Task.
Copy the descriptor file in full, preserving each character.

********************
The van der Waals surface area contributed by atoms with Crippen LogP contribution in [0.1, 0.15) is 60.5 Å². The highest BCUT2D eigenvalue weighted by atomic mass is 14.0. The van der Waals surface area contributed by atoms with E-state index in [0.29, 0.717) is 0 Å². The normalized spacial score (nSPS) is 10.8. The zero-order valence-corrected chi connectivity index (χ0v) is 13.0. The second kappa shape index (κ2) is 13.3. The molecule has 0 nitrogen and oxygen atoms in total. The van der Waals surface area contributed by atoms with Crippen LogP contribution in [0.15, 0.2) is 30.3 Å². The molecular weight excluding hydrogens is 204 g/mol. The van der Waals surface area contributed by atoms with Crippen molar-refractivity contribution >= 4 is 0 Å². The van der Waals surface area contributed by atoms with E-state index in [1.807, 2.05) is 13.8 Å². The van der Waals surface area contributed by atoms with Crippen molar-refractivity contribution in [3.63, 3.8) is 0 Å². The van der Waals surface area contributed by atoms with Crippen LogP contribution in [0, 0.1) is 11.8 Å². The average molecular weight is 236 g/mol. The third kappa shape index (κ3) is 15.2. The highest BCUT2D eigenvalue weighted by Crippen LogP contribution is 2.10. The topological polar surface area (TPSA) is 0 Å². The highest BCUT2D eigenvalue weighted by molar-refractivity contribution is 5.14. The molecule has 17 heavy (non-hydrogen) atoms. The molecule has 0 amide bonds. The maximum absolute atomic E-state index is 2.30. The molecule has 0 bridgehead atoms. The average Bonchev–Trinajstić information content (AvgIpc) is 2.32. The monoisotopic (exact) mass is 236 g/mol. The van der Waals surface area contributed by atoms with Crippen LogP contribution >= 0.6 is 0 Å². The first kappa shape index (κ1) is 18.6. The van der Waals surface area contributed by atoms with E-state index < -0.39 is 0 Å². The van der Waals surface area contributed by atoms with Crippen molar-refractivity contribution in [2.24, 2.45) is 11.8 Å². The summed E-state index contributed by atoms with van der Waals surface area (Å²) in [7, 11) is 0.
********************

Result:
The van der Waals surface area contributed by atoms with Crippen LogP contribution in [0.1, 0.15) is 60.5 Å². The highest BCUT2D eigenvalue weighted by atomic mass is 14.0. The van der Waals surface area contributed by atoms with E-state index in [0.29, 0.717) is 0 Å². The normalized spacial score (nSPS) is 10.8. The zero-order valence-corrected chi connectivity index (χ0v) is 13.0. The second kappa shape index (κ2) is 13.3. The molecule has 0 nitrogen and oxygen atoms in total. The van der Waals surface area contributed by atoms with Crippen LogP contribution in [0.15, 0.2) is 30.3 Å². The molecular weight excluding hydrogens is 204 g/mol. The van der Waals surface area contributed by atoms with Crippen molar-refractivity contribution >= 4 is 0 Å². The van der Waals surface area contributed by atoms with E-state index in [1.807, 2.05) is 13.8 Å². The van der Waals surface area contributed by atoms with Crippen molar-refractivity contribution in [3.63, 3.8) is 0 Å². The van der Waals surface area contributed by atoms with Crippen LogP contribution in [0, 0.1) is 11.8 Å². The average molecular weight is 236 g/mol. The third kappa shape index (κ3) is 15.2. The highest BCUT2D eigenvalue weighted by Crippen LogP contribution is 2.10. The topological polar surface area (TPSA) is 0 Å². The highest BCUT2D eigenvalue weighted by molar-refractivity contribution is 5.14. The molecule has 17 heavy (non-hydrogen) atoms. The molecule has 0 amide bonds. The maximum absolute atomic E-state index is 2.30. The molecule has 0 bridgehead atoms. The average Bonchev–Trinajstić information content (AvgIpc) is 2.32. The monoisotopic (exact) mass is 236 g/mol. The van der Waals surface area contributed by atoms with Crippen LogP contribution >= 0.6 is 0 Å². The first kappa shape index (κ1) is 18.6. The van der Waals surface area contributed by atoms with E-state index < -0.39 is 0 Å². The van der Waals surface area contributed by atoms with Crippen molar-refractivity contribution in [2.24, 2.45) is 11.8 Å². The summed E-state index contributed by atoms with van der Waals surface area (Å²) in [7, 11) is 0.